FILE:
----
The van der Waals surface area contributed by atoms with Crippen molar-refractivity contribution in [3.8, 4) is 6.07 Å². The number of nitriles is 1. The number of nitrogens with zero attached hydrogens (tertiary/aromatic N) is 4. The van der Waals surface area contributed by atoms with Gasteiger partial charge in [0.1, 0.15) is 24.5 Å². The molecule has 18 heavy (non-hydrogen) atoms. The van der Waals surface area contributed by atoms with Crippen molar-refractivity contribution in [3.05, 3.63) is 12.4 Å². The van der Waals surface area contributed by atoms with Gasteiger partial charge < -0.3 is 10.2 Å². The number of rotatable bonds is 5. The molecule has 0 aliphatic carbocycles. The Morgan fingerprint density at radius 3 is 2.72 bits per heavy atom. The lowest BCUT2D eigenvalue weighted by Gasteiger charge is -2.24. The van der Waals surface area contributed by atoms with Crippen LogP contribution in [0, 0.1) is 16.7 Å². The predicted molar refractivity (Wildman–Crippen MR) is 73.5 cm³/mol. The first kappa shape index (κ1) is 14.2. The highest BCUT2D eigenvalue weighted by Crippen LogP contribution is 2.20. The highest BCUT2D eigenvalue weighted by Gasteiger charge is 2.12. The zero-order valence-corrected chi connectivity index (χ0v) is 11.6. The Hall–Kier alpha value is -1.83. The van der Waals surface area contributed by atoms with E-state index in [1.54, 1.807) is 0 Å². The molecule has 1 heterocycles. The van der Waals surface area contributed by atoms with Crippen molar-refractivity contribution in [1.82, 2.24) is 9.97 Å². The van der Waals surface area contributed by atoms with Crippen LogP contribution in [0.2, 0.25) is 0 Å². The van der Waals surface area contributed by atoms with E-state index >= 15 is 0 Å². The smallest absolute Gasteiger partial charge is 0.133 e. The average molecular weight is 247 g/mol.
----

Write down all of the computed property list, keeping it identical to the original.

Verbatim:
The van der Waals surface area contributed by atoms with Crippen molar-refractivity contribution in [3.8, 4) is 6.07 Å². The number of nitriles is 1. The number of nitrogens with zero attached hydrogens (tertiary/aromatic N) is 4. The van der Waals surface area contributed by atoms with Gasteiger partial charge in [0.1, 0.15) is 24.5 Å². The molecule has 18 heavy (non-hydrogen) atoms. The van der Waals surface area contributed by atoms with Crippen molar-refractivity contribution in [3.05, 3.63) is 12.4 Å². The van der Waals surface area contributed by atoms with Gasteiger partial charge < -0.3 is 10.2 Å². The number of rotatable bonds is 5. The molecule has 0 aliphatic carbocycles. The Morgan fingerprint density at radius 3 is 2.72 bits per heavy atom. The lowest BCUT2D eigenvalue weighted by Gasteiger charge is -2.24. The van der Waals surface area contributed by atoms with Crippen LogP contribution in [0, 0.1) is 16.7 Å². The predicted molar refractivity (Wildman–Crippen MR) is 73.5 cm³/mol. The first kappa shape index (κ1) is 14.2. The highest BCUT2D eigenvalue weighted by Crippen LogP contribution is 2.20. The highest BCUT2D eigenvalue weighted by Gasteiger charge is 2.12. The zero-order valence-corrected chi connectivity index (χ0v) is 11.6. The Hall–Kier alpha value is -1.83. The van der Waals surface area contributed by atoms with E-state index in [1.54, 1.807) is 0 Å². The molecule has 1 heterocycles. The van der Waals surface area contributed by atoms with Crippen molar-refractivity contribution in [1.82, 2.24) is 9.97 Å². The van der Waals surface area contributed by atoms with Crippen LogP contribution in [0.2, 0.25) is 0 Å². The van der Waals surface area contributed by atoms with E-state index >= 15 is 0 Å². The smallest absolute Gasteiger partial charge is 0.133 e. The average molecular weight is 247 g/mol.